System for Recording Adverse Incidents
Lastly, the establishment of a robust system for documenting adverse incidents is proposed. This initiative is about tracking incidents and using these insights to enhance safety protocols and patient care. Moreover, this initiative is particularly significant in differentiating the accountability standards between registered medical professionals and non-medics, a distinction that the new legislation aims to address more effectively.
Registered healthcare professionals in the UK are already accountable to their respective regulatory bodies. These bodies ensure that professionals adhere to high standards of practice and conduct. In adverse incidents or malpractice cases, patients have the right to lodge complaints with these regulatory organisations. The professionals are then investigated, which can lead to disciplinary actions if necessary. This established framework provides a level of assurance and protection for patients undergoing procedures by registered professionals.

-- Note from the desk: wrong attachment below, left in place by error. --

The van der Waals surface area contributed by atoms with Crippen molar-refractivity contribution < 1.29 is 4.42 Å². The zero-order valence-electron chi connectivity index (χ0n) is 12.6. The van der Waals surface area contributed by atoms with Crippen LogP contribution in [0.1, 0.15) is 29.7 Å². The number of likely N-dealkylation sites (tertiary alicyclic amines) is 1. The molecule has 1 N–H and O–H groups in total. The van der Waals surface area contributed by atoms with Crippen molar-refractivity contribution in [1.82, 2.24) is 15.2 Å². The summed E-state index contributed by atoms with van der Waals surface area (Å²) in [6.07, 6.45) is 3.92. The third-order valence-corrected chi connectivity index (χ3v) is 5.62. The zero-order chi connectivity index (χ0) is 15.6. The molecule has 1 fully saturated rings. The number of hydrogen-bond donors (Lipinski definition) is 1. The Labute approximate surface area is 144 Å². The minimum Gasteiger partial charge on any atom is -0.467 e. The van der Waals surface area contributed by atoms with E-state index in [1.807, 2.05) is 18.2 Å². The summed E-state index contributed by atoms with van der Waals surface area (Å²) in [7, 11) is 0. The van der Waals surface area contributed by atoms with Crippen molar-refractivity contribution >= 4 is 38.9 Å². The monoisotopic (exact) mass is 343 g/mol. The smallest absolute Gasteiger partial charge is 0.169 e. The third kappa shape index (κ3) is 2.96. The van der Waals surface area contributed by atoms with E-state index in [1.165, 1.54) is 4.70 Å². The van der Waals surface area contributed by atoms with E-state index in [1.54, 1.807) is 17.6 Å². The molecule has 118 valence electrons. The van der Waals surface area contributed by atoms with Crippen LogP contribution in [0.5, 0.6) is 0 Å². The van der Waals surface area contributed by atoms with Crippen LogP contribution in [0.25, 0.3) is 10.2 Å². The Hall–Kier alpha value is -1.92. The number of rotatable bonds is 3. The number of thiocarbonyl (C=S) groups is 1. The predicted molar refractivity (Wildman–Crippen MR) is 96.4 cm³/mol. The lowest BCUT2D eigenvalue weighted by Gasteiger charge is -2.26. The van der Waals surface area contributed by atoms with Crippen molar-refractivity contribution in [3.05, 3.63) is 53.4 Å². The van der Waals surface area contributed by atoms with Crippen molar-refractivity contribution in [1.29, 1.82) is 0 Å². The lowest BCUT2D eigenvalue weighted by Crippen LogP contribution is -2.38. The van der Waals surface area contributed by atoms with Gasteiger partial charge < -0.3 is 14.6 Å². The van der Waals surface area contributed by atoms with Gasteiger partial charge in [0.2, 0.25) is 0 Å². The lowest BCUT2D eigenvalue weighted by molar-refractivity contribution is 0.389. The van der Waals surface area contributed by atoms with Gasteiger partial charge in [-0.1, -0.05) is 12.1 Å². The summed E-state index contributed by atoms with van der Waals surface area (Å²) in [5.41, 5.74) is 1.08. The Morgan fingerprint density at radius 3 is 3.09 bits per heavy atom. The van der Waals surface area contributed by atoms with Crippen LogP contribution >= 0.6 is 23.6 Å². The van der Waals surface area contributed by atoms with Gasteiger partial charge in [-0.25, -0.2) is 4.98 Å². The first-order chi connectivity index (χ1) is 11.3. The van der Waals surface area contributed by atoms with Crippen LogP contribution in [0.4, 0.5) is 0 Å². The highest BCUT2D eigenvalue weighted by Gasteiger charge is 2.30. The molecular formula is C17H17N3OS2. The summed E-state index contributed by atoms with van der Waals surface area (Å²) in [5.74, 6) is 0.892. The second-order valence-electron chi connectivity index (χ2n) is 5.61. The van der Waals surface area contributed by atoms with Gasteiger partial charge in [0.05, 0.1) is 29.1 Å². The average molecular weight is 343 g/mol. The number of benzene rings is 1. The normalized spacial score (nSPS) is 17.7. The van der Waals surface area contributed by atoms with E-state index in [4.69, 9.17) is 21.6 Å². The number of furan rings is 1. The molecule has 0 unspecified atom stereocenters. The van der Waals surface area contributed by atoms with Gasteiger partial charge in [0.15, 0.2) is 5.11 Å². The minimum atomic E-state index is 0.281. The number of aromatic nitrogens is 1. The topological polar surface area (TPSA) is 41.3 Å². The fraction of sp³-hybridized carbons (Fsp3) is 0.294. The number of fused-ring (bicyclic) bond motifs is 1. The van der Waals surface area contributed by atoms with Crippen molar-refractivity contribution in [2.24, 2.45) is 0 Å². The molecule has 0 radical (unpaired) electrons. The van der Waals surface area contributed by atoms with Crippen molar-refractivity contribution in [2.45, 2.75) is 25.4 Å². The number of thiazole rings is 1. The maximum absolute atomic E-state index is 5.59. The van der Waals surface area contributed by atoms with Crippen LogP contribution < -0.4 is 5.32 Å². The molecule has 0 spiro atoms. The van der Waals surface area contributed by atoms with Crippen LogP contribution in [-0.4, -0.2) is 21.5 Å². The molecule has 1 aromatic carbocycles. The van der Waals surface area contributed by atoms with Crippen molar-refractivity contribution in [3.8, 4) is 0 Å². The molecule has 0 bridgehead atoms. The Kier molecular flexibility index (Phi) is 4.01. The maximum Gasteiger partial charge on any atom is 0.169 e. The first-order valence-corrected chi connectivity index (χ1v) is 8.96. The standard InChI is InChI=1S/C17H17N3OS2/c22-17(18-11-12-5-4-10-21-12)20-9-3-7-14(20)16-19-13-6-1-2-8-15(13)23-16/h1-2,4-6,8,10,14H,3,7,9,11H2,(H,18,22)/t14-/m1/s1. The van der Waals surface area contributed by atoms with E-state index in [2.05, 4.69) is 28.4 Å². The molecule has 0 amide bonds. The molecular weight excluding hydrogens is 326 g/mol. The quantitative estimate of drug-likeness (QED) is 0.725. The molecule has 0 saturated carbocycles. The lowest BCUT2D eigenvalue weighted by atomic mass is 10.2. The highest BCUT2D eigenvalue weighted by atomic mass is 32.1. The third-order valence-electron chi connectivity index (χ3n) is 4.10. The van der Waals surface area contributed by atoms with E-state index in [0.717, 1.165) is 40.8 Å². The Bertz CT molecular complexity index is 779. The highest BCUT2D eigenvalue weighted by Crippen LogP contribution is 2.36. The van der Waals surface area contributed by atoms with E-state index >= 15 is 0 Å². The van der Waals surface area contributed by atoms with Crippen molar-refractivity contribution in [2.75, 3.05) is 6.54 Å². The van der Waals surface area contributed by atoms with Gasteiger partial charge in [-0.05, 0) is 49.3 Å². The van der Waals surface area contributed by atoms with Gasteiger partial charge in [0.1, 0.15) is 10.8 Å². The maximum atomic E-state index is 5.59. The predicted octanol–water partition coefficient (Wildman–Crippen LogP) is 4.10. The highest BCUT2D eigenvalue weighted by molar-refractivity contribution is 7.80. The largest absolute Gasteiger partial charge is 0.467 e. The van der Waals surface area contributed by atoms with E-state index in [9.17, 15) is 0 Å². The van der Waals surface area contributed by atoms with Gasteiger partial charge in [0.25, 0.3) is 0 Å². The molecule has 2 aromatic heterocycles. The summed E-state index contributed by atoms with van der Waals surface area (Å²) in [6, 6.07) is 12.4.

However, this level of accountability and oversight does not extend to non-medical practitioners in the aesthetics field. Currently, no comprehensive system is in place for recording adverse incidents caused by non-medics. This lack of oversight represents a significant gap in patient safety and professional accountability. As a result, patients treated by non-medics do not have the same avenues for recourse in the event of malpractice or adverse outcomes.
In addition to the regulatory bodies, several key stakeholders play a crucial role in this process. Organisations like Save Face and the JCCP provide platforms where members of the public can report concerns or submit evidence of bad practice. These contributions are invaluable in informing the ongoing consultation process and shaping the future regulatory landscape of medical aesthetics. Their involvement ensures that the voices and experiences of patients are heard and considered in the development of more robust and inclusive safety standards.
These key priorities are aimed at fortifying the standards of practice in medical aesthetics, ensuring the highest level of patient safety and care. As we navigate through these developments, we, as medical professionals, must adapt and contribute to the ongoing discourse in our field and ensure we remain up-to-date and aligned with the latest regulatory requirements.